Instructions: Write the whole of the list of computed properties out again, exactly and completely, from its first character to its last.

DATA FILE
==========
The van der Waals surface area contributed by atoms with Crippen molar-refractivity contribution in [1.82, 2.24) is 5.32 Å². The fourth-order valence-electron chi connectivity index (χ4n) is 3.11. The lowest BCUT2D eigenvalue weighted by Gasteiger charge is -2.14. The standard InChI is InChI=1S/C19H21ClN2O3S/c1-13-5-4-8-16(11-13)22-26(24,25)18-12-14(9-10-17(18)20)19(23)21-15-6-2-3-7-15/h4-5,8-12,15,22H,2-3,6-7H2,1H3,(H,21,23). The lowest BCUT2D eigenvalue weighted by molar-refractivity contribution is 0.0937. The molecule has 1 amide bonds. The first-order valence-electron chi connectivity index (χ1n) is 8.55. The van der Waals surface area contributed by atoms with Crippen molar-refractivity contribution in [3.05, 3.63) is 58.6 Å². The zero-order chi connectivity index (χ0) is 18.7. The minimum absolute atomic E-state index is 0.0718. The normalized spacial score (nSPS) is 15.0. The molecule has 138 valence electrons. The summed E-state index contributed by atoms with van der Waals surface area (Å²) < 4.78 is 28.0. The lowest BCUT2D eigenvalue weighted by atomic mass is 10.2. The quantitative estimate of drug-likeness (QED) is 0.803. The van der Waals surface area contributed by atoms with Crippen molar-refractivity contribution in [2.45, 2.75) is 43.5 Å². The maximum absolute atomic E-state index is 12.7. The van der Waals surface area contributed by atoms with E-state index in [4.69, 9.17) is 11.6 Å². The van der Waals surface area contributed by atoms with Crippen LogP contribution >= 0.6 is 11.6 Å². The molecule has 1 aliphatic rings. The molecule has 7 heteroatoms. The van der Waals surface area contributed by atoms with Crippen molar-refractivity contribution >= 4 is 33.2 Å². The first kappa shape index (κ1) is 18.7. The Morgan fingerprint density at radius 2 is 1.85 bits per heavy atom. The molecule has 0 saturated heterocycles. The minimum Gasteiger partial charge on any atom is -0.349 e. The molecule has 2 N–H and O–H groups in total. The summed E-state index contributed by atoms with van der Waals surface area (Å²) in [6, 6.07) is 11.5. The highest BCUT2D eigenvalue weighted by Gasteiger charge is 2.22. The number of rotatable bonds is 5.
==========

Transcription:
The van der Waals surface area contributed by atoms with Crippen molar-refractivity contribution in [1.82, 2.24) is 5.32 Å². The fourth-order valence-electron chi connectivity index (χ4n) is 3.11. The lowest BCUT2D eigenvalue weighted by Gasteiger charge is -2.14. The standard InChI is InChI=1S/C19H21ClN2O3S/c1-13-5-4-8-16(11-13)22-26(24,25)18-12-14(9-10-17(18)20)19(23)21-15-6-2-3-7-15/h4-5,8-12,15,22H,2-3,6-7H2,1H3,(H,21,23). The lowest BCUT2D eigenvalue weighted by molar-refractivity contribution is 0.0937. The molecule has 1 amide bonds. The first-order valence-electron chi connectivity index (χ1n) is 8.55. The van der Waals surface area contributed by atoms with Crippen molar-refractivity contribution in [3.05, 3.63) is 58.6 Å². The zero-order chi connectivity index (χ0) is 18.7. The minimum absolute atomic E-state index is 0.0718. The normalized spacial score (nSPS) is 15.0. The molecule has 138 valence electrons. The summed E-state index contributed by atoms with van der Waals surface area (Å²) < 4.78 is 28.0. The lowest BCUT2D eigenvalue weighted by atomic mass is 10.2. The quantitative estimate of drug-likeness (QED) is 0.803. The van der Waals surface area contributed by atoms with Crippen molar-refractivity contribution in [2.45, 2.75) is 43.5 Å². The maximum absolute atomic E-state index is 12.7. The van der Waals surface area contributed by atoms with E-state index in [4.69, 9.17) is 11.6 Å². The van der Waals surface area contributed by atoms with Crippen LogP contribution >= 0.6 is 11.6 Å². The molecule has 1 aliphatic rings. The molecule has 7 heteroatoms. The van der Waals surface area contributed by atoms with Crippen molar-refractivity contribution >= 4 is 33.2 Å². The first kappa shape index (κ1) is 18.7. The Morgan fingerprint density at radius 2 is 1.85 bits per heavy atom. The molecule has 0 saturated heterocycles. The minimum Gasteiger partial charge on any atom is -0.349 e. The molecule has 2 N–H and O–H groups in total. The summed E-state index contributed by atoms with van der Waals surface area (Å²) in [6, 6.07) is 11.5. The highest BCUT2D eigenvalue weighted by Gasteiger charge is 2.22. The number of rotatable bonds is 5.